Figure 1. Phylogenetic Tree for DENV-4 Samples from Manaus, Brazil.

The tree was inferred with the maximum likelihood criterion implemented in the program GARLI v0.95 [8]. Node support was evaluated with 100 independent runs with GARLI (percent values above branches), 500 non-parametric bootstrap replicates with PhyML [9] (percent values in between brackets below branches), and the posterior probability from the maximum credibility tree among 2,000 trees obtained after running 20 million generations in 15 chains with the parallel implementation of MrBayes v3.0B4 [10] (in bold to the right of the critical nodes). Genotypes II (yellow) and III (green) lineages were collapsed for clarity. The high support values are indicative of the membership in genotype I, but have to be taken cautiously since only 390 bp of the prM-core junction were reported (for more details, see the open-access paper by Figueiredo et al. [4]).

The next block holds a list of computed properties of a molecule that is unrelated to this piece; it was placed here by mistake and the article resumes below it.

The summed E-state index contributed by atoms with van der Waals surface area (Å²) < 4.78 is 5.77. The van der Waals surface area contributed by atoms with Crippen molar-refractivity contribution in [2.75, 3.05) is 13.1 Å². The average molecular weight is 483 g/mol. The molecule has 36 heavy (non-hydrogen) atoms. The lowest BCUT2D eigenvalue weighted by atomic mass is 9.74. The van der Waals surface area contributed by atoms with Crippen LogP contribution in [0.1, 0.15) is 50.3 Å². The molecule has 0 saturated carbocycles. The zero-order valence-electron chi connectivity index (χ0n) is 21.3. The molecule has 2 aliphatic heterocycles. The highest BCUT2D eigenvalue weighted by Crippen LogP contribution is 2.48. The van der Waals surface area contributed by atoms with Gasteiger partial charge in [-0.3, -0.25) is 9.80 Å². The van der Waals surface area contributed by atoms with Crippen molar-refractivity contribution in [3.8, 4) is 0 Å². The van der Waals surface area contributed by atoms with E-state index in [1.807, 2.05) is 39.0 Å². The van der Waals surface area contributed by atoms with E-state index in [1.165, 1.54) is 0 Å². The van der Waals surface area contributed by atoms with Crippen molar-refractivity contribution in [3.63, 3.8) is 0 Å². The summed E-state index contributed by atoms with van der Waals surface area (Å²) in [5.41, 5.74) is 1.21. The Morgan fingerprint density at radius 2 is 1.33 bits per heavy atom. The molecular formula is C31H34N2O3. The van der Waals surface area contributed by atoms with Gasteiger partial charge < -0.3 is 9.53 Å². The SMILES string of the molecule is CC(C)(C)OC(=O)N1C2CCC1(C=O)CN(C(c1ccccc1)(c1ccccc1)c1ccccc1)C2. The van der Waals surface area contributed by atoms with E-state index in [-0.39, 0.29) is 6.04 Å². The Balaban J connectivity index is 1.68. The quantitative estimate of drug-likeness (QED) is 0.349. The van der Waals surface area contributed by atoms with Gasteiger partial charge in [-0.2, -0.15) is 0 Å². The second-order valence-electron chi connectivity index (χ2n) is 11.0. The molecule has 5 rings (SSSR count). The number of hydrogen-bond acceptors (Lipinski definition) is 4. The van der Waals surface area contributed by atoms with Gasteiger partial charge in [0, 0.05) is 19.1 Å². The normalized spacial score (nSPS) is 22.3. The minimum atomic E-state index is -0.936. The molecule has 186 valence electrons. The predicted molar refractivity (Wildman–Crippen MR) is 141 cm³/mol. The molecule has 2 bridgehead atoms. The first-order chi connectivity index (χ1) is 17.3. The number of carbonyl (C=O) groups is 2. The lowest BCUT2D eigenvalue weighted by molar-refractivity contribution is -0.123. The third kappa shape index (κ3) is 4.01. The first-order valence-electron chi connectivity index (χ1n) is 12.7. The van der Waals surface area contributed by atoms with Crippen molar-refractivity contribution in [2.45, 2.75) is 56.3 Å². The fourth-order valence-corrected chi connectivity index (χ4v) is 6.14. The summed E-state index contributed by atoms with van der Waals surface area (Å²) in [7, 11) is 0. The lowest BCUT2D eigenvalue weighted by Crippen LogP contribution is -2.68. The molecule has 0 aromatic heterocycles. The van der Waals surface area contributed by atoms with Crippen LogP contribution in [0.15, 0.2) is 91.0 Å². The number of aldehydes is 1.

While genotype II has been present in the Americas for over two decades, the presence of DENV-4 genotype I in Brazil was a rather unexpected result, since genotype I is not known to be circulating in the West [3],[11],[12]. Moreover, we would expect its emergence in Central America and the Caribbean first, following the pattern of introduction of many other DENVs [13], but the intensification of economic activities between Brazil and other Asian countries (especially China) could explain a direct introduction to Brazil that bypasses the Caribbean. These are preliminary, albeit potentially troublesome, results, and it begs checking if these strains entered Brazil directly or if DENV-4 genotype I is already experiencing cryptic circulation elsewhere in the Americas. Although DENV-4 is less prevalent (2%), it has been shown to be involved in 10% of dengue hemorrhagic fever cases following secondary infections in children in Thailand [14]. In sum, the presence of DENV-4 in the Americas should be taken with great caution and warrant an intensification of the ongoing surveillance activities in Brazil in particular, where routine serology and nucleic acid detection methodology that includes DENV-4 should be considered.


We thank Regina Maria Pinto de Figueiredo for providing additional information, and Cadhla Ramsden, Azliyati Azizan, and an anonymous referee for their thorough review and suggestions.